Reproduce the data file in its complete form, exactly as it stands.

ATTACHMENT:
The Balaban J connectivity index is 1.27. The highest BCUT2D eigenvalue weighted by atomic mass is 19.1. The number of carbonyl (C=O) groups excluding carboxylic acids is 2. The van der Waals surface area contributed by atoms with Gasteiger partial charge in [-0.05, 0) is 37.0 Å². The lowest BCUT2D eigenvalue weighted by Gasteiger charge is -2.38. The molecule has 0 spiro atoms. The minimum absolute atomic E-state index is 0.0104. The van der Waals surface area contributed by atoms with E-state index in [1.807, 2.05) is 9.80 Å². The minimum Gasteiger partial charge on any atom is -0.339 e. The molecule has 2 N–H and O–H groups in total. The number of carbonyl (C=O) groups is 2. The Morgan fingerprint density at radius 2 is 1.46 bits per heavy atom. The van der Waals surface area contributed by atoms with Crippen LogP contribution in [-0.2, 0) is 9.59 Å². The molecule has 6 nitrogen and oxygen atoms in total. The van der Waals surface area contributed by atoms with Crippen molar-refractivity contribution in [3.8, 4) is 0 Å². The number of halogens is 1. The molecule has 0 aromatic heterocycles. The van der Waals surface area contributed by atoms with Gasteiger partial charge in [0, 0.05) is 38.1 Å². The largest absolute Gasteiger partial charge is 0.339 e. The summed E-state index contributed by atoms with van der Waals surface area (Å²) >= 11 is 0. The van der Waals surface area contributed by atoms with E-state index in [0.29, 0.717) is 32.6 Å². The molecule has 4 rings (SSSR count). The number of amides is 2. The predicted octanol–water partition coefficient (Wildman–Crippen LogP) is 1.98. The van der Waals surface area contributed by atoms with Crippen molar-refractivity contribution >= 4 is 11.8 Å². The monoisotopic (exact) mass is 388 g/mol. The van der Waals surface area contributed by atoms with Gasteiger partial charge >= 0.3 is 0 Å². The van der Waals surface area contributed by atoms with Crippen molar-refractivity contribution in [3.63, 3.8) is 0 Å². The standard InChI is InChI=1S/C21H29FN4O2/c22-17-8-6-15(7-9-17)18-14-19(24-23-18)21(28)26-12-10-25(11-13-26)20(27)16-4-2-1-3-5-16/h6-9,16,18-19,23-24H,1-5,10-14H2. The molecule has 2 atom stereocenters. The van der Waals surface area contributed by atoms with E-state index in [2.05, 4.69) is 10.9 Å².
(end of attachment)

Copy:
The Balaban J connectivity index is 1.27. The highest BCUT2D eigenvalue weighted by atomic mass is 19.1. The number of carbonyl (C=O) groups excluding carboxylic acids is 2. The van der Waals surface area contributed by atoms with Gasteiger partial charge in [-0.05, 0) is 37.0 Å². The lowest BCUT2D eigenvalue weighted by Gasteiger charge is -2.38. The molecule has 0 spiro atoms. The minimum absolute atomic E-state index is 0.0104. The van der Waals surface area contributed by atoms with E-state index in [1.807, 2.05) is 9.80 Å². The minimum Gasteiger partial charge on any atom is -0.339 e. The molecule has 2 N–H and O–H groups in total. The number of carbonyl (C=O) groups is 2. The Morgan fingerprint density at radius 2 is 1.46 bits per heavy atom. The van der Waals surface area contributed by atoms with Crippen LogP contribution in [-0.2, 0) is 9.59 Å². The molecule has 6 nitrogen and oxygen atoms in total. The van der Waals surface area contributed by atoms with Crippen molar-refractivity contribution in [3.8, 4) is 0 Å². The number of halogens is 1. The molecule has 0 aromatic heterocycles. The van der Waals surface area contributed by atoms with Gasteiger partial charge in [0, 0.05) is 38.1 Å². The largest absolute Gasteiger partial charge is 0.339 e. The summed E-state index contributed by atoms with van der Waals surface area (Å²) >= 11 is 0. The van der Waals surface area contributed by atoms with E-state index in [0.29, 0.717) is 32.6 Å². The molecule has 4 rings (SSSR count). The number of amides is 2. The predicted octanol–water partition coefficient (Wildman–Crippen LogP) is 1.98. The van der Waals surface area contributed by atoms with Crippen molar-refractivity contribution >= 4 is 11.8 Å². The monoisotopic (exact) mass is 388 g/mol. The van der Waals surface area contributed by atoms with Gasteiger partial charge >= 0.3 is 0 Å². The van der Waals surface area contributed by atoms with Crippen molar-refractivity contribution in [3.63, 3.8) is 0 Å². The standard InChI is InChI=1S/C21H29FN4O2/c22-17-8-6-15(7-9-17)18-14-19(24-23-18)21(28)26-12-10-25(11-13-26)20(27)16-4-2-1-3-5-16/h6-9,16,18-19,23-24H,1-5,10-14H2. The molecule has 2 atom stereocenters. The van der Waals surface area contributed by atoms with E-state index in [2.05, 4.69) is 10.9 Å².